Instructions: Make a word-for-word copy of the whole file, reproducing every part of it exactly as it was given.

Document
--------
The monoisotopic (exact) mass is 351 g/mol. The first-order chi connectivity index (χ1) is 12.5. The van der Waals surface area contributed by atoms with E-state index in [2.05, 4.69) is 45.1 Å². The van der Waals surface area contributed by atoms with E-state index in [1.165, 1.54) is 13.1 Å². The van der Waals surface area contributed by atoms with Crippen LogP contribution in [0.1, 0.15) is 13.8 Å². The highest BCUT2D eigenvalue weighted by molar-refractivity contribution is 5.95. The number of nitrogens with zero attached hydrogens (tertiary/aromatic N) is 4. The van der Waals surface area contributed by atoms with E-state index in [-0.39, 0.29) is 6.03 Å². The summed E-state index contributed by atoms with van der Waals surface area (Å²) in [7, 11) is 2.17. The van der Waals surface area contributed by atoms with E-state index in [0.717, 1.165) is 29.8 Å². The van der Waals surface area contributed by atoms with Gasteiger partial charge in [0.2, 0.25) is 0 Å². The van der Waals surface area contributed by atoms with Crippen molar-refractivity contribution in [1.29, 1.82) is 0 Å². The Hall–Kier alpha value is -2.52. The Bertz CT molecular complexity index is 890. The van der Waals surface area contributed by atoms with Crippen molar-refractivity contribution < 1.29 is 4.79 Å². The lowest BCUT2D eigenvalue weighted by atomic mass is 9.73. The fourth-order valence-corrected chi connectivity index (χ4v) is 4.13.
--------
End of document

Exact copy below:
The monoisotopic (exact) mass is 351 g/mol. The first-order chi connectivity index (χ1) is 12.5. The van der Waals surface area contributed by atoms with E-state index in [2.05, 4.69) is 45.1 Å². The van der Waals surface area contributed by atoms with E-state index in [1.165, 1.54) is 13.1 Å². The van der Waals surface area contributed by atoms with Crippen LogP contribution in [0.1, 0.15) is 13.8 Å². The highest BCUT2D eigenvalue weighted by molar-refractivity contribution is 5.95. The number of nitrogens with zero attached hydrogens (tertiary/aromatic N) is 4. The van der Waals surface area contributed by atoms with E-state index in [-0.39, 0.29) is 6.03 Å². The summed E-state index contributed by atoms with van der Waals surface area (Å²) in [7, 11) is 2.17. The van der Waals surface area contributed by atoms with E-state index in [0.717, 1.165) is 29.8 Å². The van der Waals surface area contributed by atoms with Gasteiger partial charge in [0.2, 0.25) is 0 Å². The van der Waals surface area contributed by atoms with Crippen molar-refractivity contribution in [1.29, 1.82) is 0 Å². The Hall–Kier alpha value is -2.52. The Bertz CT molecular complexity index is 890. The van der Waals surface area contributed by atoms with Crippen molar-refractivity contribution < 1.29 is 4.79 Å². The lowest BCUT2D eigenvalue weighted by atomic mass is 9.73. The fourth-order valence-corrected chi connectivity index (χ4v) is 4.13.